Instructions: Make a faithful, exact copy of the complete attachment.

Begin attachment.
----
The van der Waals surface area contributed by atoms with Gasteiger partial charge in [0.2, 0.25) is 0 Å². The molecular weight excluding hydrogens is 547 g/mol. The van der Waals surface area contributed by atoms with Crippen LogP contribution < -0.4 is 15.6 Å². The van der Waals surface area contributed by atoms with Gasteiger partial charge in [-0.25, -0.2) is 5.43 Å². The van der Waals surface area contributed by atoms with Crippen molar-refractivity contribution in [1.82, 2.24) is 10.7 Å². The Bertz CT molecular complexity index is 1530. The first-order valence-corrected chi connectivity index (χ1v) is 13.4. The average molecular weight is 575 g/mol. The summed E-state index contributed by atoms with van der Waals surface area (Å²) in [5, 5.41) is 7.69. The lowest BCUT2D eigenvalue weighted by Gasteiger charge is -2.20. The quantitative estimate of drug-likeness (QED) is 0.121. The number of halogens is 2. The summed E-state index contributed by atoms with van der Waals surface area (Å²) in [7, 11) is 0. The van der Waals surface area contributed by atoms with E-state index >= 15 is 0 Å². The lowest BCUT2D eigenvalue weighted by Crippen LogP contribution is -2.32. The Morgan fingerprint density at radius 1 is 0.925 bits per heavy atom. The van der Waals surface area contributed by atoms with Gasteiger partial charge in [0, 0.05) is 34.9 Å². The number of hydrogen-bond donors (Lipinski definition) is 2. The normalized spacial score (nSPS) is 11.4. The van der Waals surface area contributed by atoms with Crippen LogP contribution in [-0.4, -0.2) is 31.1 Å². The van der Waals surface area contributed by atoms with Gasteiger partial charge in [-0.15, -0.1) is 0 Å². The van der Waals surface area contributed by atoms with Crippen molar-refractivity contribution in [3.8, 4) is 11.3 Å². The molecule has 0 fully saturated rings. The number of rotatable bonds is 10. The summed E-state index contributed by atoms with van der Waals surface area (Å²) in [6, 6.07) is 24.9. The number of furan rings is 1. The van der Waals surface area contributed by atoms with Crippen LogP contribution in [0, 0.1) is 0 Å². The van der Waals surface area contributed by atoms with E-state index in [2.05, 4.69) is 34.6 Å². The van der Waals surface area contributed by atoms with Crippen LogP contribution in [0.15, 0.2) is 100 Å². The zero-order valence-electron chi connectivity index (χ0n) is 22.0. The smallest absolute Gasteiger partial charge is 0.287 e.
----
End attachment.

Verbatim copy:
The van der Waals surface area contributed by atoms with Gasteiger partial charge in [0.2, 0.25) is 0 Å². The molecular weight excluding hydrogens is 547 g/mol. The van der Waals surface area contributed by atoms with Crippen LogP contribution < -0.4 is 15.6 Å². The van der Waals surface area contributed by atoms with Gasteiger partial charge in [-0.25, -0.2) is 5.43 Å². The van der Waals surface area contributed by atoms with Crippen molar-refractivity contribution in [1.82, 2.24) is 10.7 Å². The Bertz CT molecular complexity index is 1530. The first-order valence-corrected chi connectivity index (χ1v) is 13.4. The average molecular weight is 575 g/mol. The summed E-state index contributed by atoms with van der Waals surface area (Å²) in [5, 5.41) is 7.69. The lowest BCUT2D eigenvalue weighted by Gasteiger charge is -2.20. The quantitative estimate of drug-likeness (QED) is 0.121. The number of halogens is 2. The summed E-state index contributed by atoms with van der Waals surface area (Å²) in [7, 11) is 0. The van der Waals surface area contributed by atoms with E-state index >= 15 is 0 Å². The lowest BCUT2D eigenvalue weighted by Crippen LogP contribution is -2.32. The Morgan fingerprint density at radius 1 is 0.925 bits per heavy atom. The van der Waals surface area contributed by atoms with Gasteiger partial charge in [0, 0.05) is 34.9 Å². The number of hydrogen-bond donors (Lipinski definition) is 2. The normalized spacial score (nSPS) is 11.4. The van der Waals surface area contributed by atoms with Crippen LogP contribution in [-0.4, -0.2) is 31.1 Å². The van der Waals surface area contributed by atoms with Gasteiger partial charge in [-0.15, -0.1) is 0 Å². The van der Waals surface area contributed by atoms with Crippen molar-refractivity contribution in [3.8, 4) is 11.3 Å². The molecule has 0 fully saturated rings. The number of rotatable bonds is 10. The summed E-state index contributed by atoms with van der Waals surface area (Å²) in [6, 6.07) is 24.9. The number of furan rings is 1. The van der Waals surface area contributed by atoms with Crippen LogP contribution in [0, 0.1) is 0 Å². The van der Waals surface area contributed by atoms with E-state index in [2.05, 4.69) is 34.6 Å². The van der Waals surface area contributed by atoms with Crippen LogP contribution in [0.15, 0.2) is 100 Å². The zero-order valence-electron chi connectivity index (χ0n) is 22.0. The smallest absolute Gasteiger partial charge is 0.287 e.